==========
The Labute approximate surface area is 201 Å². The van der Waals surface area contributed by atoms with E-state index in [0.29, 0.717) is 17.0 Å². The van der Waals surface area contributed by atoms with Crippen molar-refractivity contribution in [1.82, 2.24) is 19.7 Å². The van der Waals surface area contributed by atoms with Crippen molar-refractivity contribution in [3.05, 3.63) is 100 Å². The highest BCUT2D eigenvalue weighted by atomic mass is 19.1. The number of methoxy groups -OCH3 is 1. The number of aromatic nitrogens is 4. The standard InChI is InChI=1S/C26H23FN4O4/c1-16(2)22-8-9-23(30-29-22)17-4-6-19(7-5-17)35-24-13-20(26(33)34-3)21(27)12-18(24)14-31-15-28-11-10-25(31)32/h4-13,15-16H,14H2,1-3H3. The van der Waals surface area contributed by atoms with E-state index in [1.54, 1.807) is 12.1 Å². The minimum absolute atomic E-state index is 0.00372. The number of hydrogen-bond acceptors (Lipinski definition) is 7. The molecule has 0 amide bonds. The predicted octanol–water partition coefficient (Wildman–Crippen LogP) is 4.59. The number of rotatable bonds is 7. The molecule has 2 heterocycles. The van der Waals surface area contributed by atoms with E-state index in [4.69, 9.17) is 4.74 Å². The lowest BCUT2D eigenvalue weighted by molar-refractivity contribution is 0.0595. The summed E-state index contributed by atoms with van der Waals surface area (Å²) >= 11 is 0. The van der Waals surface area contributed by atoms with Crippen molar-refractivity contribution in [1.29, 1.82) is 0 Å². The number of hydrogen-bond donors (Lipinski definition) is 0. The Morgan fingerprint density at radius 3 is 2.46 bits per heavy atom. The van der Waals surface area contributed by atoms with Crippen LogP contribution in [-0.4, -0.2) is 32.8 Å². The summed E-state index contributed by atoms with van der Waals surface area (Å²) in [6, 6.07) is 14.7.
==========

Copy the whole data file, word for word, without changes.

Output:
The Labute approximate surface area is 201 Å². The van der Waals surface area contributed by atoms with E-state index in [0.29, 0.717) is 17.0 Å². The van der Waals surface area contributed by atoms with Crippen molar-refractivity contribution in [1.82, 2.24) is 19.7 Å². The van der Waals surface area contributed by atoms with Crippen molar-refractivity contribution in [3.05, 3.63) is 100 Å². The highest BCUT2D eigenvalue weighted by atomic mass is 19.1. The number of methoxy groups -OCH3 is 1. The number of aromatic nitrogens is 4. The standard InChI is InChI=1S/C26H23FN4O4/c1-16(2)22-8-9-23(30-29-22)17-4-6-19(7-5-17)35-24-13-20(26(33)34-3)21(27)12-18(24)14-31-15-28-11-10-25(31)32/h4-13,15-16H,14H2,1-3H3. The van der Waals surface area contributed by atoms with E-state index in [1.54, 1.807) is 12.1 Å². The minimum absolute atomic E-state index is 0.00372. The number of hydrogen-bond acceptors (Lipinski definition) is 7. The molecule has 0 amide bonds. The predicted octanol–water partition coefficient (Wildman–Crippen LogP) is 4.59. The number of rotatable bonds is 7. The molecule has 2 heterocycles. The van der Waals surface area contributed by atoms with E-state index in [4.69, 9.17) is 4.74 Å². The lowest BCUT2D eigenvalue weighted by molar-refractivity contribution is 0.0595. The summed E-state index contributed by atoms with van der Waals surface area (Å²) >= 11 is 0. The van der Waals surface area contributed by atoms with Crippen molar-refractivity contribution in [1.29, 1.82) is 0 Å². The number of hydrogen-bond donors (Lipinski definition) is 0. The Morgan fingerprint density at radius 3 is 2.46 bits per heavy atom. The van der Waals surface area contributed by atoms with Crippen LogP contribution in [-0.4, -0.2) is 32.8 Å². The summed E-state index contributed by atoms with van der Waals surface area (Å²) in [6, 6.07) is 14.7.